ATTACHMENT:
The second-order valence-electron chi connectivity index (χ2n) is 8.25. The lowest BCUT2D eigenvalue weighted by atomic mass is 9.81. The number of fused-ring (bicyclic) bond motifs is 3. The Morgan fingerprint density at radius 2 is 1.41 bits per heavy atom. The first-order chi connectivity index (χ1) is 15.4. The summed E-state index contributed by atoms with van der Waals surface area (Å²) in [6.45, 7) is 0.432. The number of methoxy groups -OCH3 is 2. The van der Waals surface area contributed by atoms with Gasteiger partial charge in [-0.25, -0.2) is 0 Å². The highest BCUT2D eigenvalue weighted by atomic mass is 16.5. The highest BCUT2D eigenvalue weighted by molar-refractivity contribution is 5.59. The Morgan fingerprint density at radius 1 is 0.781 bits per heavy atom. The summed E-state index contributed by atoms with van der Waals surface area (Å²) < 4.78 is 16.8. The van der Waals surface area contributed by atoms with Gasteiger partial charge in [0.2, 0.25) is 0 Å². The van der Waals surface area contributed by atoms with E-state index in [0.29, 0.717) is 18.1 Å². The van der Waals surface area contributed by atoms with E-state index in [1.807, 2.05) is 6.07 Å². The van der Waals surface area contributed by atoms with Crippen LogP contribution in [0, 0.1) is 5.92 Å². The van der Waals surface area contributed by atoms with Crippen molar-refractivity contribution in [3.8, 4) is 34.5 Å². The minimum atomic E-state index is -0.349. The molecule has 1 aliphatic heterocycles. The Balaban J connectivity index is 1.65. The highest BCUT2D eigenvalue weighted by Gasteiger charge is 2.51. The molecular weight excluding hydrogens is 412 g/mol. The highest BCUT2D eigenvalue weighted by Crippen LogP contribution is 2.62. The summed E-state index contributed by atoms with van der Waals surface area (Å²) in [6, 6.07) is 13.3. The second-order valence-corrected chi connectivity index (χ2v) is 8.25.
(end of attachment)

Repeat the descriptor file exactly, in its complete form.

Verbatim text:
The second-order valence-electron chi connectivity index (χ2n) is 8.25. The lowest BCUT2D eigenvalue weighted by atomic mass is 9.81. The number of fused-ring (bicyclic) bond motifs is 3. The Morgan fingerprint density at radius 2 is 1.41 bits per heavy atom. The first-order chi connectivity index (χ1) is 15.4. The summed E-state index contributed by atoms with van der Waals surface area (Å²) in [6.45, 7) is 0.432. The number of methoxy groups -OCH3 is 2. The van der Waals surface area contributed by atoms with Gasteiger partial charge in [-0.25, -0.2) is 0 Å². The highest BCUT2D eigenvalue weighted by atomic mass is 16.5. The highest BCUT2D eigenvalue weighted by molar-refractivity contribution is 5.59. The Morgan fingerprint density at radius 1 is 0.781 bits per heavy atom. The summed E-state index contributed by atoms with van der Waals surface area (Å²) < 4.78 is 16.8. The van der Waals surface area contributed by atoms with Gasteiger partial charge in [0.2, 0.25) is 0 Å². The van der Waals surface area contributed by atoms with E-state index in [0.29, 0.717) is 18.1 Å². The van der Waals surface area contributed by atoms with E-state index in [1.807, 2.05) is 6.07 Å². The van der Waals surface area contributed by atoms with Crippen LogP contribution in [0, 0.1) is 5.92 Å². The van der Waals surface area contributed by atoms with Crippen molar-refractivity contribution in [3.8, 4) is 34.5 Å². The minimum atomic E-state index is -0.349. The molecule has 1 aliphatic heterocycles. The Balaban J connectivity index is 1.65. The highest BCUT2D eigenvalue weighted by Gasteiger charge is 2.51. The molecular weight excluding hydrogens is 412 g/mol. The highest BCUT2D eigenvalue weighted by Crippen LogP contribution is 2.62. The summed E-state index contributed by atoms with van der Waals surface area (Å²) in [6, 6.07) is 13.3. The second-order valence-corrected chi connectivity index (χ2v) is 8.25.